Task force investigating the fairness of road funding

Task force investigating the fairness of road funding

by
Idaho Freedom Foundation staff
February 9, 2010
Idaho Freedom Foundation staff
Author Image
February 9, 2010

A transportation task force is going forward with a new survey to see if drivers in cars and heavy trucks are paying their fair share for highway construction.  The Idaho Highway Cost Allocation Study will give lawmakers an updated view of how much different kinds of vehicles pay for road maintenance and construction.  The last state study eight years ago showed that smaller cars and busses paid less proportionally than pickups and heavy trucks in state and federal taxes and fees, based on how they used the roads.

“We really don’t have a dog in this fight,” Patrick Balducci of the consulting contractor Battelle told lawmakers Monday afternoon.  “The output of our model doesn’t typically discriminate against different vehicles.”  He is leading a six-month study that will offer more data to the Governor’s Task Force on Modernizing Transportation Funding.  His project began in December and a final report should be finished by the end of June.  The study will cost the state about $200,000, according to the Idaho Department of Transportation.

The new data should help lawmakers trying to decide on where to find new funding for road construction that is stable and politically palatable.  Gov. Butch Otter set up the task force after lawmakers rejected his proposals for tax and fee increases to fund highway infrastructure needs last year.  The task force has a December deadline.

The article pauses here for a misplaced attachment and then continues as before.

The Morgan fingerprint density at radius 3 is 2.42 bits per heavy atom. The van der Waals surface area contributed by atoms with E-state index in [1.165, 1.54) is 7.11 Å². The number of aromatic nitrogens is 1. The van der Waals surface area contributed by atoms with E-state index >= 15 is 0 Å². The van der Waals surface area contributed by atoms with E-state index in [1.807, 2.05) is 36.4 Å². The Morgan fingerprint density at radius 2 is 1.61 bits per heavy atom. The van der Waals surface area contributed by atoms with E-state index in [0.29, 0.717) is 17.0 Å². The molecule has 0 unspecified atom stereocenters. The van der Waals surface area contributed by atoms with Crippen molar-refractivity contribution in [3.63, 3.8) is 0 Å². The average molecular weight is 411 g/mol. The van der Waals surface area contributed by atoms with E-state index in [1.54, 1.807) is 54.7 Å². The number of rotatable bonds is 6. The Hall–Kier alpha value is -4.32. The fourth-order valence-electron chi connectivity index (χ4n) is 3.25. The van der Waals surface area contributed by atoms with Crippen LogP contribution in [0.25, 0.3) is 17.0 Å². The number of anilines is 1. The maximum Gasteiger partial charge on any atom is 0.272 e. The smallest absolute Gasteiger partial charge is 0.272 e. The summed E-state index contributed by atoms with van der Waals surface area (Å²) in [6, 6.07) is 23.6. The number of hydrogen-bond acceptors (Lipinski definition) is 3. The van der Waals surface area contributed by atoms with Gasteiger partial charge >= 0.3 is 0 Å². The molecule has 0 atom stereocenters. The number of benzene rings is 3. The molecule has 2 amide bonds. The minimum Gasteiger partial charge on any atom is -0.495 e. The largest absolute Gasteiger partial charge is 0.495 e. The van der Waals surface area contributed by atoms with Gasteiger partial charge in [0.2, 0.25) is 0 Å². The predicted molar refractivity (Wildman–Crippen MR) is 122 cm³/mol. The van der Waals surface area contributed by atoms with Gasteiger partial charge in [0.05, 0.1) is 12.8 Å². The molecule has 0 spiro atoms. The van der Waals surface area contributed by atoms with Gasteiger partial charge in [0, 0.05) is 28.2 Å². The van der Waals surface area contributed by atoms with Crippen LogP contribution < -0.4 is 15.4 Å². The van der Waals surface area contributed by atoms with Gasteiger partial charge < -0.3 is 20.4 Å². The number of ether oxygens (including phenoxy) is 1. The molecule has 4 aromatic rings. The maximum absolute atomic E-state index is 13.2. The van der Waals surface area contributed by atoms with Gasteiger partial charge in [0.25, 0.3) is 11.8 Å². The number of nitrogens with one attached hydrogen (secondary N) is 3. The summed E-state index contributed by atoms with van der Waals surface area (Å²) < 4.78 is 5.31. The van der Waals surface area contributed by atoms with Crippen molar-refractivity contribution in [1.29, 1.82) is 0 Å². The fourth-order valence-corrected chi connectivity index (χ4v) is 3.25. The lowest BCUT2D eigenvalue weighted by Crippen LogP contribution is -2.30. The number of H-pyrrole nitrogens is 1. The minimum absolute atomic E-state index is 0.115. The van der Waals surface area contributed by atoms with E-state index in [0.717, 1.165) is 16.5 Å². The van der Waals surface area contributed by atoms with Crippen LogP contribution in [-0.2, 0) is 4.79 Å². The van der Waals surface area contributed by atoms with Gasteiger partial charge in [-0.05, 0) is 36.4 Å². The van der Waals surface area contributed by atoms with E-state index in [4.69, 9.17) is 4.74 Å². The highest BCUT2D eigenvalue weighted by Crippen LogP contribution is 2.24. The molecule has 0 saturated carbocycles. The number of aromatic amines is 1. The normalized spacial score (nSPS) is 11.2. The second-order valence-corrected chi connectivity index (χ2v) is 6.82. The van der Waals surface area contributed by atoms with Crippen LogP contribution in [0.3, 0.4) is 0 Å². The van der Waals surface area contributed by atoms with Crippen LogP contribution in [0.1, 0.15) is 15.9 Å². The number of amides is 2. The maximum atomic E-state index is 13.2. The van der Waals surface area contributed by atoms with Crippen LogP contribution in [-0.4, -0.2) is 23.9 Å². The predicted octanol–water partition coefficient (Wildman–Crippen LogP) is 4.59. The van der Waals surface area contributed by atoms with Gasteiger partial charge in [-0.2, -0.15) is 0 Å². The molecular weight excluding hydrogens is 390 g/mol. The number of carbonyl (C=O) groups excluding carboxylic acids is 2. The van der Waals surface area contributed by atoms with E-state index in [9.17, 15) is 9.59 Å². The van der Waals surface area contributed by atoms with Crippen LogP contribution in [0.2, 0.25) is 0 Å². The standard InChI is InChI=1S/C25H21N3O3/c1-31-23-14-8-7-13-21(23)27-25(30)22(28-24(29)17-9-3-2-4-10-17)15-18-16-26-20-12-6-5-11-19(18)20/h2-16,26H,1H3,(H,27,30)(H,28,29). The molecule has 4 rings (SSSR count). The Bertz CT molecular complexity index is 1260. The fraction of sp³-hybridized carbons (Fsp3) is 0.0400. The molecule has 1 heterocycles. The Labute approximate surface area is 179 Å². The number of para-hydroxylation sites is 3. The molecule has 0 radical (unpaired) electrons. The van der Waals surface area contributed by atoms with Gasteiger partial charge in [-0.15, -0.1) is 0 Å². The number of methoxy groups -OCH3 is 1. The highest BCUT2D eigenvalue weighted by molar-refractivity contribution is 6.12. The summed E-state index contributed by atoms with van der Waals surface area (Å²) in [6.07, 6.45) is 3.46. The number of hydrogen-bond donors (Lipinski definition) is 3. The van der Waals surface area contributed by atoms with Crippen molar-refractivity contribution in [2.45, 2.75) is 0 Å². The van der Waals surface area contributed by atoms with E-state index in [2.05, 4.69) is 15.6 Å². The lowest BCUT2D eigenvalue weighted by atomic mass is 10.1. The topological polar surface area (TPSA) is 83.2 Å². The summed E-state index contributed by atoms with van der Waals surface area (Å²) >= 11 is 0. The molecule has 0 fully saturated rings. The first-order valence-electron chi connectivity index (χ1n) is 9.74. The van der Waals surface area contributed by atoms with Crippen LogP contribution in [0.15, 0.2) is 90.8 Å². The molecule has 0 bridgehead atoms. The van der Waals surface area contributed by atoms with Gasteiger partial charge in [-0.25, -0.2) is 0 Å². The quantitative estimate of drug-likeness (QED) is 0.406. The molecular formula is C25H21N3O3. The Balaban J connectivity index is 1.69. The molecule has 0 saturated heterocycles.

“The study will guide us if we make decisions that ask for further funding from the public,” said House Transportation Committee Chair JoAn Wood, R-Rigby.  “If we have a study that verifies the responsibility of different users, then it would be much easier for us to carry a request to the public for added participation in cost.”  She said more fuel-efficient vehicles and rising prices of oil would likely skew the funding equity.  “We have to depend on something besides the fuel tax if it continues to go that way,” she said.  One alternative source she mentioned would be dedicating the sales tax on new and used vehicles as well as tires and auto parts to highway construction.  That money currently goes into the general fund.

Representatives for drivers and truckers both spoke in favor of the study to find equitable funding for roads.  Dave Carlson with AAA Idaho said the results would inform any discussion on new revenue for roads.  “It’s going to be a much easier pill to swallow, frankly, when we’re all asked to pay an equity that’s consistent with what we all use,” he said.

“There’s got to be more funds and they’ve got to be spent on the roads in order to protect the commerce of the state of Idaho,” said Clay Handy of Handy Truck Line.

The Highway Cost Allocation Study will look at how cars, trucks, busses, and other vehicles pay for highway construction, as well as how they use and wear out roads, bridge, rest stops, and other parts of the road infrastructure.  Balducci included several policy options from a similar study in Nevada in 2008.  Those options included raising the tax on diesel or gas, increasing registration fees for heavy trucks, and other taxing hikes and tweaks.  Balducci said he could examine other policy options that members of the task force or the Idaho Transportation Department want him to consider.

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